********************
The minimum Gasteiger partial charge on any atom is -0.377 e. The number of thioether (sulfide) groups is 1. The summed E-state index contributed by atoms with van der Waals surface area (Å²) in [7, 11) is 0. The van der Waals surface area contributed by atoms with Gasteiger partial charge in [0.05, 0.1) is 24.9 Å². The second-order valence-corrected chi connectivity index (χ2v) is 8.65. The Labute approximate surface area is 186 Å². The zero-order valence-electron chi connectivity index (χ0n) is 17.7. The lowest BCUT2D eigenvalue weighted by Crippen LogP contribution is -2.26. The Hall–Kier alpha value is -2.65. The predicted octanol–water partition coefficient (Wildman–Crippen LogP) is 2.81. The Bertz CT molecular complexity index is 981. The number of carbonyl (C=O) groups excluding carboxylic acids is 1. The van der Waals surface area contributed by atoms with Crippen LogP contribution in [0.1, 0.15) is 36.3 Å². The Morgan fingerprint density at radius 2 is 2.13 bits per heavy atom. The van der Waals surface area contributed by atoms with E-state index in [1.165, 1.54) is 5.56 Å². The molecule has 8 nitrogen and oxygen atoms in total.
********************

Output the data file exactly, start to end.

The minimum Gasteiger partial charge on any atom is -0.377 e. The number of thioether (sulfide) groups is 1. The summed E-state index contributed by atoms with van der Waals surface area (Å²) in [7, 11) is 0. The van der Waals surface area contributed by atoms with Gasteiger partial charge in [0.05, 0.1) is 24.9 Å². The second-order valence-corrected chi connectivity index (χ2v) is 8.65. The Labute approximate surface area is 186 Å². The zero-order valence-electron chi connectivity index (χ0n) is 17.7. The lowest BCUT2D eigenvalue weighted by Crippen LogP contribution is -2.26. The Hall–Kier alpha value is -2.65. The predicted octanol–water partition coefficient (Wildman–Crippen LogP) is 2.81. The Bertz CT molecular complexity index is 981. The number of carbonyl (C=O) groups excluding carboxylic acids is 1. The van der Waals surface area contributed by atoms with Crippen LogP contribution in [0.1, 0.15) is 36.3 Å². The Morgan fingerprint density at radius 2 is 2.13 bits per heavy atom. The van der Waals surface area contributed by atoms with E-state index in [1.165, 1.54) is 5.56 Å². The molecule has 8 nitrogen and oxygen atoms in total.